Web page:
I just realized very recently that I’ve intellectualized many things in my life in order to prevent myself from feeling things fully. If I overanalyze and think everything through enough times, then I won’t have to feel as much pain if the bad things happen. I’ve used this as a crutch most of my life. Falling back on my thoughts as a way to mitigate the possibility of pain. It’s a coping mechanism, but it’s one that can have some disastrous consequences.

One of those consequences is that you lose touch with your genuine feelings. In realizing I had this tendency, I also realized that it’s been truly rare for me to have an unadulterated emotion. I have almost always had mental commentary that coincides with feeling anything. Happiness, sadness, confusion, anger, and so on. My mental commentary is right alongside telling me:

  • I shouldn’t be feeling that emotion the exact way that I am feeling it.
  • I shouldn’t be experiencing this thing in this way.
  • I shouldn’t be that vulnerable with that person.
  • I shouldn’t be the way that I am, I should be some different, undefined, mysterious, unattainable “right” way.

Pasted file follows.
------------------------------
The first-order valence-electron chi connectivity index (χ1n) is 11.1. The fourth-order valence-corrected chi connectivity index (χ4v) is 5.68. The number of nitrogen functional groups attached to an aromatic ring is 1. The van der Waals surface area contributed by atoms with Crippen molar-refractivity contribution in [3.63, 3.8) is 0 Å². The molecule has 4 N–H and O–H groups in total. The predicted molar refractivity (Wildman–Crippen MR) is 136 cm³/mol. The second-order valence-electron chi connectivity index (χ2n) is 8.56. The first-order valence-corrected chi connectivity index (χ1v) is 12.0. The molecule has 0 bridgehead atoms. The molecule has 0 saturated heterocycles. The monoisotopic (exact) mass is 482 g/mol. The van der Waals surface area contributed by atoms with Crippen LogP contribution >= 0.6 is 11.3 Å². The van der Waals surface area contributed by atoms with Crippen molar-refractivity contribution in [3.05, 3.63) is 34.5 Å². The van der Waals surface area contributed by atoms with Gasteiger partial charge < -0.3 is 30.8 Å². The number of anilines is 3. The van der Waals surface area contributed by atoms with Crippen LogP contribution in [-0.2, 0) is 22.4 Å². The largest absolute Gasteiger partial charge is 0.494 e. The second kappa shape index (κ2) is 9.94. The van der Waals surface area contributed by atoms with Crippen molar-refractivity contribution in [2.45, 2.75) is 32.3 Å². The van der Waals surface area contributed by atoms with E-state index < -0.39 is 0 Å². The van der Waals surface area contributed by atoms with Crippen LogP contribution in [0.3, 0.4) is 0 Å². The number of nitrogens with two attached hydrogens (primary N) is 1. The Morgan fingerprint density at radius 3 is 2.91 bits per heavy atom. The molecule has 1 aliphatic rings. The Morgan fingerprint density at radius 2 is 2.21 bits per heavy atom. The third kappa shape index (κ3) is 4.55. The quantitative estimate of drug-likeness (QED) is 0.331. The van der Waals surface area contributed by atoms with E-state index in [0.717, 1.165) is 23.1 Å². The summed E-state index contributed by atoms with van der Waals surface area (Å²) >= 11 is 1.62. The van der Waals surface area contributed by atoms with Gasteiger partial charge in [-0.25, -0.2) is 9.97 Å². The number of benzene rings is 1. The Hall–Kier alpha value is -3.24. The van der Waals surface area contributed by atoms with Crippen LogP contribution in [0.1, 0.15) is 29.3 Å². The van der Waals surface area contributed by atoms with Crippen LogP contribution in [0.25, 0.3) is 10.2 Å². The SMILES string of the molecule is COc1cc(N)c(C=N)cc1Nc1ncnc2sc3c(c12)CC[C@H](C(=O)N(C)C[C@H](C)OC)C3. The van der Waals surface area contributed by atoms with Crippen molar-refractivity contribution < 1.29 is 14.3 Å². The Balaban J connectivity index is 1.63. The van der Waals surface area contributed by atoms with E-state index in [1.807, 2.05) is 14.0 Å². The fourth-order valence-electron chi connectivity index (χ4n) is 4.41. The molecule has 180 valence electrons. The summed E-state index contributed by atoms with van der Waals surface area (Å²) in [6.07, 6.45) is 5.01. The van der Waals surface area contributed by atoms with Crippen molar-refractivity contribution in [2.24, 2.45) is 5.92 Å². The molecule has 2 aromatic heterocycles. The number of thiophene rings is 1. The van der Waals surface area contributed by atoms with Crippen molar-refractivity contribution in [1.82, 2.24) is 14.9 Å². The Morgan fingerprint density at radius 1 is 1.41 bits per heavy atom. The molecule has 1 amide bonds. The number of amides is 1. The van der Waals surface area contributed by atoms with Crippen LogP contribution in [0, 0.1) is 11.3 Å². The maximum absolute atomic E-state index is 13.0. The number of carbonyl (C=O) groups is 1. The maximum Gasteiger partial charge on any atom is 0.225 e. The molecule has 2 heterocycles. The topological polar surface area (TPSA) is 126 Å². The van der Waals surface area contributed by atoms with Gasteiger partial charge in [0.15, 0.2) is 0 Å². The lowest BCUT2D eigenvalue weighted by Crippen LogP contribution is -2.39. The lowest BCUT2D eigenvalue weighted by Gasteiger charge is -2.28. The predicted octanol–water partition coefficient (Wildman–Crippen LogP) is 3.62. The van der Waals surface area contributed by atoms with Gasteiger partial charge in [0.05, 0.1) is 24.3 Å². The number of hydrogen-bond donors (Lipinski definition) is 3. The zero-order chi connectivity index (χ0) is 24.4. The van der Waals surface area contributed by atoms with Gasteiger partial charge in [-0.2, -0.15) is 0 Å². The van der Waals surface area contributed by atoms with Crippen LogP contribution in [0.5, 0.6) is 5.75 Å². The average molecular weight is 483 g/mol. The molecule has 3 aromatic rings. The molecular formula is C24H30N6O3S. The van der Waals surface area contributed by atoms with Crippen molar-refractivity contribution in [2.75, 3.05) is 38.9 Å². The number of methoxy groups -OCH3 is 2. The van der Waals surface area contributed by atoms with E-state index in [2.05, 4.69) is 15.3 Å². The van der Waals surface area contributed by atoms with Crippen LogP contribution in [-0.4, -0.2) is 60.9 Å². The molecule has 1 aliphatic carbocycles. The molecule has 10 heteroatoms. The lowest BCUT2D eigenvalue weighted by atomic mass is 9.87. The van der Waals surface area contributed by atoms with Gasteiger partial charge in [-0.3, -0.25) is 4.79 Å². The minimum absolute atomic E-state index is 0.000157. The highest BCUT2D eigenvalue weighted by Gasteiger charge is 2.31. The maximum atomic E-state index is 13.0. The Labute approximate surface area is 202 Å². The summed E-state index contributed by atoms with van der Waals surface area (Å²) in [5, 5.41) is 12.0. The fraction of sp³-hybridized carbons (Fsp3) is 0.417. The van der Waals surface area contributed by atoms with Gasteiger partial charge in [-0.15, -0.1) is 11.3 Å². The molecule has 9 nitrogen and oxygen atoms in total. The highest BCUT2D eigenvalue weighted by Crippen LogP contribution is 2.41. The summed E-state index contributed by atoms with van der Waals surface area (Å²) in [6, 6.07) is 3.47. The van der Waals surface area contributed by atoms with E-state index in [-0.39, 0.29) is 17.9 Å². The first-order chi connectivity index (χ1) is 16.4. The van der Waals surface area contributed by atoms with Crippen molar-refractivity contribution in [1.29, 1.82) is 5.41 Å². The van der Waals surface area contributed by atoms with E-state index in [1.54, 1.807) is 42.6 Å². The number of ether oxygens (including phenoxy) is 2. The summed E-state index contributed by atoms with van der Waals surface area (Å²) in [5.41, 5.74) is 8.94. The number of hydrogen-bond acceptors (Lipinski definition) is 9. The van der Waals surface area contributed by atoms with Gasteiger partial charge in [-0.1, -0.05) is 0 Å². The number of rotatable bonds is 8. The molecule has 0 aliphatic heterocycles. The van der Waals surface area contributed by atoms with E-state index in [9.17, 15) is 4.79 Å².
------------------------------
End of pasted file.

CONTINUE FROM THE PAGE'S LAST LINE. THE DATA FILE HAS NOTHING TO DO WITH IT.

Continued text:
• On and on and on…

It’s a lot of mental bullshit.

The other consequence is that my relationships, my art, and my daily activities suffer because I am not allowing myself to fully experience them in a 100% authentic way. Mitigating or tamping down feelings is one of the most detrimental things I can do. I thrive on experiences. It’s what influences my creativity, drives my connection to people, and makes waking up everyday worthwhile.

The funny thing is I have control over the commentary, and I have chosen to let it stay. For several years, I allowed it to take root in my mind. But now, I am getting to a point where I’m not allowing this anymore. However, making this shift is proving to be seriously challenging. Telling that voice to just shut up doesn’t work as well as it should.

So, I have to remind myself that I have permission to feel whatever the hell way it is that I’m feeling. I have the permission to experience things the way that I am supposed to experience them. I have permission to be here, right now, just being me…whatever that may mean. And most of all, I have permission to not know. There’s a huge freedom in allowing that sort of mystery to be present in my life.